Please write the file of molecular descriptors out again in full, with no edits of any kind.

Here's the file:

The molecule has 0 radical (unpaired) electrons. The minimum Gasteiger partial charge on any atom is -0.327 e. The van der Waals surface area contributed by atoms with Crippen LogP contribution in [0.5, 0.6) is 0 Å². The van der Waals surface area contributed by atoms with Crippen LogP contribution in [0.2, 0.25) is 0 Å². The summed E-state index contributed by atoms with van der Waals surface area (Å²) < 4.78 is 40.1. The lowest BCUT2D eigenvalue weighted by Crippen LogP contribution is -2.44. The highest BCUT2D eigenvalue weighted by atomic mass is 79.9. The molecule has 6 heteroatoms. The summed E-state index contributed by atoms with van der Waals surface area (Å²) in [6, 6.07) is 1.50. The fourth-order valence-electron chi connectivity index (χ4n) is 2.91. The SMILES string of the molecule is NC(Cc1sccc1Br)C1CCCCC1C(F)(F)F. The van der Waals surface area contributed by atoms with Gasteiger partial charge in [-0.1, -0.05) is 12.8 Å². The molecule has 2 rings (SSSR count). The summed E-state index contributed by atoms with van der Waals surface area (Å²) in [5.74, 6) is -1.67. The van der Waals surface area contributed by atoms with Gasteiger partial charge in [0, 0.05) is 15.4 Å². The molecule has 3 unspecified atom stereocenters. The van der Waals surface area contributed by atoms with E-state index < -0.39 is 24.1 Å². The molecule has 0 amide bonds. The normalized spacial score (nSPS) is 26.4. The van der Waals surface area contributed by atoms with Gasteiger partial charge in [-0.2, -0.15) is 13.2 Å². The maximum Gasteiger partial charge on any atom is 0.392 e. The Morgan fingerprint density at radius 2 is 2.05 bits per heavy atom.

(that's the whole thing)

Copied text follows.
The molecule has 0 radical (unpaired) electrons. The minimum Gasteiger partial charge on any atom is -0.327 e. The van der Waals surface area contributed by atoms with Crippen LogP contribution in [0.5, 0.6) is 0 Å². The van der Waals surface area contributed by atoms with Crippen LogP contribution in [0.2, 0.25) is 0 Å². The summed E-state index contributed by atoms with van der Waals surface area (Å²) < 4.78 is 40.1. The lowest BCUT2D eigenvalue weighted by Crippen LogP contribution is -2.44. The highest BCUT2D eigenvalue weighted by atomic mass is 79.9. The molecule has 6 heteroatoms. The summed E-state index contributed by atoms with van der Waals surface area (Å²) in [6, 6.07) is 1.50. The fourth-order valence-electron chi connectivity index (χ4n) is 2.91. The SMILES string of the molecule is NC(Cc1sccc1Br)C1CCCCC1C(F)(F)F. The van der Waals surface area contributed by atoms with Gasteiger partial charge in [-0.1, -0.05) is 12.8 Å². The molecule has 2 rings (SSSR count). The summed E-state index contributed by atoms with van der Waals surface area (Å²) in [5.74, 6) is -1.67. The van der Waals surface area contributed by atoms with Gasteiger partial charge in [0, 0.05) is 15.4 Å². The molecule has 3 unspecified atom stereocenters. The van der Waals surface area contributed by atoms with E-state index < -0.39 is 24.1 Å². The molecule has 0 amide bonds. The normalized spacial score (nSPS) is 26.4. The van der Waals surface area contributed by atoms with Gasteiger partial charge in [-0.2, -0.15) is 13.2 Å². The maximum Gasteiger partial charge on any atom is 0.392 e. The Morgan fingerprint density at radius 2 is 2.05 bits per heavy atom.